Milton Friedman's son David is a regular on rec.arts.sf.fandom. I'm not one of those people who sees a famous last name and makes assumptions about relations, so I didn't know about all that until people started posting condolences for the death of his father. And so suddenly I find out that not only did he have a famous father, but he's a well-known economist in his own right.
Well, how was I supposed to know? All he's got in his signature block is a plug for his fantasy novel. (Harald, "a fantasy without magic".) I suppose it might have come up in one of the political threads, but I always kill those straight away.
In a later moment of idleness, I found myself clicking through from a comment he'd made on a blog to his Web site. On one of his SCA pages I saw the name "Cariadoc". Now, there is only one Cariadoc I have ever heard of in the SCA, but it's a big organization and I was only really active in it for a year or so. It couldn't possibly be, but I should just check...
And after a bit of hunting around, there was the full name, and it was. Cariadoc of the Bow! The famous king who challenged himself to a war and lost! The founder of Enchanted Ground! Yikes!
There are times that I think that celebrities should be forced to be clearly labeled at all times.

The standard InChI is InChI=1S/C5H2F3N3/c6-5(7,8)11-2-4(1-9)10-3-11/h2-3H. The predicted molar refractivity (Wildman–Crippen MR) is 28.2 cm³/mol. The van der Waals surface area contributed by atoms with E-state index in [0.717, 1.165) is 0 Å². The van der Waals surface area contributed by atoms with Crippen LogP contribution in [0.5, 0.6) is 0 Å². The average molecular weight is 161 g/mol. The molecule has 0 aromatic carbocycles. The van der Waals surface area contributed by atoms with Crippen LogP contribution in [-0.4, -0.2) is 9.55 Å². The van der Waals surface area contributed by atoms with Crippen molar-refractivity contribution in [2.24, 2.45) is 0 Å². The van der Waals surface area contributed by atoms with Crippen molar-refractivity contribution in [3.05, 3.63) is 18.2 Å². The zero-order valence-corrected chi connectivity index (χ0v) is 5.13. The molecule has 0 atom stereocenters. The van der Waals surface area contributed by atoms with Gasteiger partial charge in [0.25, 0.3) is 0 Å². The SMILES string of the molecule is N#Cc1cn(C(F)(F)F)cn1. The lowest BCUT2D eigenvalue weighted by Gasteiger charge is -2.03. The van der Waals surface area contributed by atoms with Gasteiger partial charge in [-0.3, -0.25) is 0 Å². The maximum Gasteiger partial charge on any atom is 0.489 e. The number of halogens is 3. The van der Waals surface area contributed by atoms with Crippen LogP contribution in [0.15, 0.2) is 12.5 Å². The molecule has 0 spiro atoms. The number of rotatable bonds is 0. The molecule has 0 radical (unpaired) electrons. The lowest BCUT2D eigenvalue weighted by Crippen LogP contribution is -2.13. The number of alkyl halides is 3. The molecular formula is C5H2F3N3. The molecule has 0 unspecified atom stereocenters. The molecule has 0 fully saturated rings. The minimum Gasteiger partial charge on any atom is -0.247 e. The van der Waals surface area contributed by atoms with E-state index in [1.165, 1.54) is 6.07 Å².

I just had another one of those moments recently when reading about the early history of the anime studio Gainax. The chairman of this year's Worldcon is a co-founder of Gainax; this much is widely known. What I didn't know until just recently was how Gainax was formed by a bunch of group of enthusiasts who first came together to run Daicon* III, the 1981 Japanese national SF convention. Their first ever production was a short feature advertising the convention.
Here's where the shock of recognition came in. Descriptions of that animation on the Web are vague, but sufficient to jar loose an early convention memory of mine. I've seen that thing! I was wandering around loose in a dealer's room, and there was a crowd gathered around a TV, and on it was this cartoon girl with a glass of water running away from all sorts of giant robots and things, and toward the end there was a dramatic appearance of a spaceship with the name of a convention that I promptly forgot emblazoned on its side.
I never in a million years thought I'd hear the story behind it. And that was the first anime I ever saw. All of which just goes to show that fandom is a small world, but it covers more territory than you think, even if you haven't been paying attention.
(*Footnote: "Daicon" deserves a place of honor in the hall of punny convention names. The Daicons were all held in Osaka, which is written 大阪 in Japanese. The character 大 means "big" and is pronounced oh for words with native Japanese roots, and dai or tai for words derived from Chinese. Thus 大·con is shorthand for "Osaka convention", but also means "the big convention". And, as you Iron Chef fans know, a daikon is a type of radish.)
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